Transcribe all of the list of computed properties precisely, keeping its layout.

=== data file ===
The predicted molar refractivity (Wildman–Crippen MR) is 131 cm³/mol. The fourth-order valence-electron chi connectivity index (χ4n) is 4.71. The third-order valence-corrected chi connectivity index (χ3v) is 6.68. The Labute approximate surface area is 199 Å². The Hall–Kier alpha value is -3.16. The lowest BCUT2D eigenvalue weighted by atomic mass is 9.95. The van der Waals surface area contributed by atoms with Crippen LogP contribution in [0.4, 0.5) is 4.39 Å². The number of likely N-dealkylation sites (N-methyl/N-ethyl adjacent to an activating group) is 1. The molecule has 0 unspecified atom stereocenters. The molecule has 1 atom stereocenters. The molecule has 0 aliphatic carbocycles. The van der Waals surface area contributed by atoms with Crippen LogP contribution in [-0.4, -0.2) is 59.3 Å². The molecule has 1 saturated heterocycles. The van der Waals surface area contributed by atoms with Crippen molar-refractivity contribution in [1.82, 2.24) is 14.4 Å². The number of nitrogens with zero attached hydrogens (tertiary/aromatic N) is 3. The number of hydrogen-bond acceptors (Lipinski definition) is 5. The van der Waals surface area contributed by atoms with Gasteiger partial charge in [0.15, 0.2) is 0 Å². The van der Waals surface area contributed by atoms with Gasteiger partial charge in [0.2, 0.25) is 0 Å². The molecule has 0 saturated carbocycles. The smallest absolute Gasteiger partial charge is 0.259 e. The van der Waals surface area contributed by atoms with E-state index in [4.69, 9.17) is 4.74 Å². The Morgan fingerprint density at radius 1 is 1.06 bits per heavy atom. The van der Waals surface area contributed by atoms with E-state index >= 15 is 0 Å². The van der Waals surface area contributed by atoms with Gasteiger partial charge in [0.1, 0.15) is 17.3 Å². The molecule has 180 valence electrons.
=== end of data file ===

The predicted molar refractivity (Wildman–Crippen MR) is 131 cm³/mol. The fourth-order valence-electron chi connectivity index (χ4n) is 4.71. The third-order valence-corrected chi connectivity index (χ3v) is 6.68. The Labute approximate surface area is 199 Å². The Hall–Kier alpha value is -3.16. The lowest BCUT2D eigenvalue weighted by atomic mass is 9.95. The van der Waals surface area contributed by atoms with Crippen LogP contribution in [0.4, 0.5) is 4.39 Å². The number of likely N-dealkylation sites (N-methyl/N-ethyl adjacent to an activating group) is 1. The molecule has 0 unspecified atom stereocenters. The molecule has 1 atom stereocenters. The molecule has 0 aliphatic carbocycles. The van der Waals surface area contributed by atoms with Crippen LogP contribution in [-0.4, -0.2) is 59.3 Å². The molecule has 1 saturated heterocycles. The van der Waals surface area contributed by atoms with Crippen molar-refractivity contribution in [1.82, 2.24) is 14.4 Å². The number of nitrogens with zero attached hydrogens (tertiary/aromatic N) is 3. The number of hydrogen-bond acceptors (Lipinski definition) is 5. The van der Waals surface area contributed by atoms with Gasteiger partial charge in [0.15, 0.2) is 0 Å². The van der Waals surface area contributed by atoms with Gasteiger partial charge in [0.2, 0.25) is 0 Å². The molecule has 0 saturated carbocycles. The smallest absolute Gasteiger partial charge is 0.259 e. The van der Waals surface area contributed by atoms with E-state index in [4.69, 9.17) is 4.74 Å². The Morgan fingerprint density at radius 1 is 1.06 bits per heavy atom. The van der Waals surface area contributed by atoms with E-state index >= 15 is 0 Å². The van der Waals surface area contributed by atoms with Gasteiger partial charge in [0.1, 0.15) is 17.3 Å². The molecule has 180 valence electrons.